How To: Wax ‘Em Up!
Posted December 11, 2012
Nothing bogs down skis and snowboards on a powder day like a slow base, and you don’t want questionable glide when you’re rolling into a kicker, hip or other features. Speed counts big time, and waxing your board(s) properly enables you to use gravity to its full potential. Here’s a quick how-to guide for waxing your equipment - if you don’t feel comfortable doing it yourself visit one of Killington Repair Shops for a custom tune.
Clean your base so the wax really takes. Use base cleaner and a rag, or run a hot iron over the base, apply a thin layer of wax, and then scrape instantly.
More Pre-Wax Prep
Snowboarders, loosen your binding screws or remove them altogether. The bolts conduct heat when you run the iron over them and will create small dimples in your base.
Picking the right combination of wax is the trickiest part. Choose a wax that best represents the conditions you’re riding in. All-temperature wax is one option; blending multiple temp waxes is another, more custom option. The section of base adjacent to the edges takes the most abuse so consider using a harder wax in that area.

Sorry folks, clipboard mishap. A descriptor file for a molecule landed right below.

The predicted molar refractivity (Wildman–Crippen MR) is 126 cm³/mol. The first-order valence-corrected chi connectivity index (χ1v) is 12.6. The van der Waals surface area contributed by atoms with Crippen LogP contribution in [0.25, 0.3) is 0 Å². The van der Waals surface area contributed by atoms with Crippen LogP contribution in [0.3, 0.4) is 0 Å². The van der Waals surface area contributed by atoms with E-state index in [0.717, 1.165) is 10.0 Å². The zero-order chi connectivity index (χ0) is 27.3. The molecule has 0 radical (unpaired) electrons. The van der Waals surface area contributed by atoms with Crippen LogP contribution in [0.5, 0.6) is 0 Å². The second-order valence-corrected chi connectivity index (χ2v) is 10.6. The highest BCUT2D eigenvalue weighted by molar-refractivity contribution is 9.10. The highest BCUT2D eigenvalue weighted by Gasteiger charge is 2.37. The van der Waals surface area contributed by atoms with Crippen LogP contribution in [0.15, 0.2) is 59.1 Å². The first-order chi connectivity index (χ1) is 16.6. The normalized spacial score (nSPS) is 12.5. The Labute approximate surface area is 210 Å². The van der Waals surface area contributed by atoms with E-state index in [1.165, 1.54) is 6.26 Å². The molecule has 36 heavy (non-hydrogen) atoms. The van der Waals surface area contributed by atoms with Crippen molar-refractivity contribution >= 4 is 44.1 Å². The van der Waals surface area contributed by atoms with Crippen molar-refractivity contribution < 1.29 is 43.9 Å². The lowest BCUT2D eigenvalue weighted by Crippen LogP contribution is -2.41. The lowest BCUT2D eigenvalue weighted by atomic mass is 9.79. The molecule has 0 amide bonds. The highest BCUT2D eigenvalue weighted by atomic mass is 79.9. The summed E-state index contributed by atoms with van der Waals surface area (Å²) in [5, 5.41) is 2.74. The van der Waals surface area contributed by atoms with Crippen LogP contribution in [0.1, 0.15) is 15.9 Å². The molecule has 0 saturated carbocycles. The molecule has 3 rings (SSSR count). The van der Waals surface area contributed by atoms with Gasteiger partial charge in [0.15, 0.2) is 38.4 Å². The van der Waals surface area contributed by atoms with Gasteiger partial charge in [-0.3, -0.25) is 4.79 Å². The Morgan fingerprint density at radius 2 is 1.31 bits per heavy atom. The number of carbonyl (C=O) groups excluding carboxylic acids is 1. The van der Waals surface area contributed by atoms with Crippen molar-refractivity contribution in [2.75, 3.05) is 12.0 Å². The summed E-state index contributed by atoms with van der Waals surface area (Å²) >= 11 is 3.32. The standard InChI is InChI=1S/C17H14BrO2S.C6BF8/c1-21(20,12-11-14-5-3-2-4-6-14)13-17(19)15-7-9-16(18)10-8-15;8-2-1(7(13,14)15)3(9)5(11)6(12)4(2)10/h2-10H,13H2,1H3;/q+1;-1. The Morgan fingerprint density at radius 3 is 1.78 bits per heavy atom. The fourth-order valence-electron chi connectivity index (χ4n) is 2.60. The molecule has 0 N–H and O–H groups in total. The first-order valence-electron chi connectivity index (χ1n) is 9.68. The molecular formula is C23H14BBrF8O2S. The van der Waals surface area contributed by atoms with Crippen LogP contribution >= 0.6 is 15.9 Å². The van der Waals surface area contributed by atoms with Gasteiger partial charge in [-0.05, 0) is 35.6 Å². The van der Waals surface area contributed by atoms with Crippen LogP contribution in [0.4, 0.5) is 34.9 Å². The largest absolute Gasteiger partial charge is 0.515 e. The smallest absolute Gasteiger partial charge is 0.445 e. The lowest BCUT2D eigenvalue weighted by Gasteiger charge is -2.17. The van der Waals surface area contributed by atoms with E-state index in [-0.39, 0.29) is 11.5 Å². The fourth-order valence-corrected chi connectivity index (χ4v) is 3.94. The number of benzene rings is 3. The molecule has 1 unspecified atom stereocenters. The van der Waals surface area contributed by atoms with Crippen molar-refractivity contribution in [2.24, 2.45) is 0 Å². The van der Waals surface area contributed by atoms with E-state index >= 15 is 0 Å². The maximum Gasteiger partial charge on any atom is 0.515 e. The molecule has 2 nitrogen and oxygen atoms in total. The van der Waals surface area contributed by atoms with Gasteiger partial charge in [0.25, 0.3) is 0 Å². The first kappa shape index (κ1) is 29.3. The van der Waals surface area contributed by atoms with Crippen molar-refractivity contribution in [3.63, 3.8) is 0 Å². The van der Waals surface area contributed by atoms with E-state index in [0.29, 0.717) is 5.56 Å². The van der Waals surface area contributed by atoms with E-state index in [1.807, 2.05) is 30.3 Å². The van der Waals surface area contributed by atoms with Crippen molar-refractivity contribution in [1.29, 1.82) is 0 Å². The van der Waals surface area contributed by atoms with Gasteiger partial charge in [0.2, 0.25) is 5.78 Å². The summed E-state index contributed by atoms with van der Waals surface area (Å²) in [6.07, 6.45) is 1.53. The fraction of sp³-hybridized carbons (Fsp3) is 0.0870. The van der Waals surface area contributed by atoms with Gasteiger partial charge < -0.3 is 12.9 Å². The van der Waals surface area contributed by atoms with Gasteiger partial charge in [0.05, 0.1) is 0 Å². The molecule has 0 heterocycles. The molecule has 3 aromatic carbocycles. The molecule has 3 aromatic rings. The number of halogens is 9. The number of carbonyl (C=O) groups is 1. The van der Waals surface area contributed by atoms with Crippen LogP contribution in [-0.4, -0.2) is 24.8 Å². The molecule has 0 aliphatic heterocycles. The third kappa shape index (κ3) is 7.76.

Once you’re ready to drip, grab a pre-warmed waxing iron and block of wax, hold the wax to the iron and let the molten droplets fall evenly across the base. Then iron-on the wax by running the iron over the droplets, and spread a film of wax evenly across the base. Touch the topsheet periodically to get a feel for how hot the board is; it should never be more than warm to the touch.
Let the wax cool for about a half-hour, or until it reaches room temperature. Then take a wax scraper (sharper the better), and make long, smooth strokes from nose to tail. Short choppy scraping makes for a bad tune and a slow base.
Buff and Polish
Use a base brush to remove excess, leftover wax and expose the “structure” of your base. For the extra, extra-fine treatment, buff your base with a pair of pantyhose from nose to tail.